If you had walked into the Recreation and Physical Activity Center on the campus of The Ohio State University on April 21, you would have experienced the sound of basketballs pounding against every available gym floor as the 2017 NIRSA National Basketball Championships tournament reached full swing. This tournament features top competitors from across the nation; not just the players or the premier collegiate recreation professionals though, but also a crop of top up-and-coming student officials.

These young officials are dedicated to enhancing their skills and through NIRSA’s Student Officials Development Program, they benefit from the mentorship and structured guidance of some of the very best. A subtle shift in perspective reveals that it’s not just players who are rushing to beat their man down the court; refs are out there hustling just as hard to properly position for whatever might happen next.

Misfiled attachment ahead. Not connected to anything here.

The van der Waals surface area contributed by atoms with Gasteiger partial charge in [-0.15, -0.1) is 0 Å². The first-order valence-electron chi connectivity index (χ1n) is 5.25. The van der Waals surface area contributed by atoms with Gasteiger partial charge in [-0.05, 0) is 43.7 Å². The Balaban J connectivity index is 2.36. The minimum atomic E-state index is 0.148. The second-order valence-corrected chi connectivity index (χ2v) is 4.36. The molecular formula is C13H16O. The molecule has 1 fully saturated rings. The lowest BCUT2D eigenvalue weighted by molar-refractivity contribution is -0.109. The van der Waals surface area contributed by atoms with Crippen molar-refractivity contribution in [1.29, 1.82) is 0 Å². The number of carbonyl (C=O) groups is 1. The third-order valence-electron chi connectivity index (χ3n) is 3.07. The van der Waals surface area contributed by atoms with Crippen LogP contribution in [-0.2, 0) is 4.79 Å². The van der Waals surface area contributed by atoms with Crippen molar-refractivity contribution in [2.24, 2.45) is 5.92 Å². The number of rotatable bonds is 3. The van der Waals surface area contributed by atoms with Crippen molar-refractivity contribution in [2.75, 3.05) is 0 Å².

I had the opportunity to talk with four of this year’s student officials about their experiences officiating and taking part in NIRSA’s Student Officials Development Program. See how they found their way into officiating, why they officiate, and how developing as an official has translated to off-the-court skills.

Finding the right role in the game and gaining perspective

As Andre Faison, a junior studying general business management at Kansas State University, stood on the sidelines preparing for his turn to officiate a game, he recounts how he first got into officiating: “I grew up with basketball. But, eventually, I realized I was not cut out to be a player. I was just not confrontational enough while playing. Yet I found that I could stay involved and have an important position in the game by becoming an official.”

High-quality officials are essential to the success of any league for any sport, and campus recreation provides thousands of students a pathway into officiating.